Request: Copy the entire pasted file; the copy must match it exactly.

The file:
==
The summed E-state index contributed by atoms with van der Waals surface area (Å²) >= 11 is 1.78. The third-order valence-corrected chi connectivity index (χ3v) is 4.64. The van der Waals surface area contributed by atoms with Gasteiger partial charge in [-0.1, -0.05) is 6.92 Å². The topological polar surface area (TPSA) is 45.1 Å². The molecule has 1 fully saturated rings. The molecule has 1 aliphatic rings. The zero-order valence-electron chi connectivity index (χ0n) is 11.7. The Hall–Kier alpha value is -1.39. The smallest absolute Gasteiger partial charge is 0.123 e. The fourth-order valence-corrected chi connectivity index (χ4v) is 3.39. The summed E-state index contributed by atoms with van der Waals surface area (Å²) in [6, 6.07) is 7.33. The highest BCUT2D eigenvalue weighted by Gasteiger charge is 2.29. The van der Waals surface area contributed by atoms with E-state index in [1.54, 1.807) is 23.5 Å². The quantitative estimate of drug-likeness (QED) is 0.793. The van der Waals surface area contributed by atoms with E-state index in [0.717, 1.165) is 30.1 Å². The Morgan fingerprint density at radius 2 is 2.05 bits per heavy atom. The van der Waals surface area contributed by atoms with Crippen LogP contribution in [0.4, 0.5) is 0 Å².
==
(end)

The summed E-state index contributed by atoms with van der Waals surface area (Å²) >= 11 is 1.78. The third-order valence-corrected chi connectivity index (χ3v) is 4.64. The van der Waals surface area contributed by atoms with Gasteiger partial charge in [-0.1, -0.05) is 6.92 Å². The topological polar surface area (TPSA) is 45.1 Å². The molecule has 1 fully saturated rings. The molecule has 1 aliphatic rings. The zero-order valence-electron chi connectivity index (χ0n) is 11.7. The Hall–Kier alpha value is -1.39. The smallest absolute Gasteiger partial charge is 0.123 e. The fourth-order valence-corrected chi connectivity index (χ4v) is 3.39. The summed E-state index contributed by atoms with van der Waals surface area (Å²) in [6, 6.07) is 7.33. The highest BCUT2D eigenvalue weighted by Gasteiger charge is 2.29. The van der Waals surface area contributed by atoms with E-state index in [1.54, 1.807) is 23.5 Å². The quantitative estimate of drug-likeness (QED) is 0.793. The van der Waals surface area contributed by atoms with E-state index in [0.717, 1.165) is 30.1 Å². The Morgan fingerprint density at radius 2 is 2.05 bits per heavy atom. The van der Waals surface area contributed by atoms with Crippen LogP contribution in [0.4, 0.5) is 0 Å².